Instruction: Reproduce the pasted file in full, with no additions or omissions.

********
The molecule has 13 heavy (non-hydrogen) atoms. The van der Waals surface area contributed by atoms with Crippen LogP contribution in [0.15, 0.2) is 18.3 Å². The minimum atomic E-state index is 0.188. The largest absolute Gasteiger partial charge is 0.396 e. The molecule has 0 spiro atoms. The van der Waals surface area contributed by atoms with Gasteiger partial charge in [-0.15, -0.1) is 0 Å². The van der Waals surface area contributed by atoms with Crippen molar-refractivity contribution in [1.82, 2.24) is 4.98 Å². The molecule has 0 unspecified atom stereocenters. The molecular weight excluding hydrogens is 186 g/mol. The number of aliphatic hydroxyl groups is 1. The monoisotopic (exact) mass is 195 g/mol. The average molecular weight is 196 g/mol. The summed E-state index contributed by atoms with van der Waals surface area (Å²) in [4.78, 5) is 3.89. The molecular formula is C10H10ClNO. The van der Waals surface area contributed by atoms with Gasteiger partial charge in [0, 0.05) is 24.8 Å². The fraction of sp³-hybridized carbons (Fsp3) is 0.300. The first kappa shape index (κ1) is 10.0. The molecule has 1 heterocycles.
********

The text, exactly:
The molecule has 13 heavy (non-hydrogen) atoms. The van der Waals surface area contributed by atoms with Crippen LogP contribution in [0.15, 0.2) is 18.3 Å². The minimum atomic E-state index is 0.188. The largest absolute Gasteiger partial charge is 0.396 e. The molecule has 0 spiro atoms. The van der Waals surface area contributed by atoms with Gasteiger partial charge in [-0.15, -0.1) is 0 Å². The van der Waals surface area contributed by atoms with Crippen molar-refractivity contribution in [1.82, 2.24) is 4.98 Å². The molecule has 0 unspecified atom stereocenters. The molecular weight excluding hydrogens is 186 g/mol. The number of aliphatic hydroxyl groups is 1. The monoisotopic (exact) mass is 195 g/mol. The average molecular weight is 196 g/mol. The summed E-state index contributed by atoms with van der Waals surface area (Å²) in [4.78, 5) is 3.89. The molecular formula is C10H10ClNO. The van der Waals surface area contributed by atoms with Gasteiger partial charge in [0, 0.05) is 24.8 Å². The fraction of sp³-hybridized carbons (Fsp3) is 0.300. The first kappa shape index (κ1) is 10.0. The molecule has 1 heterocycles.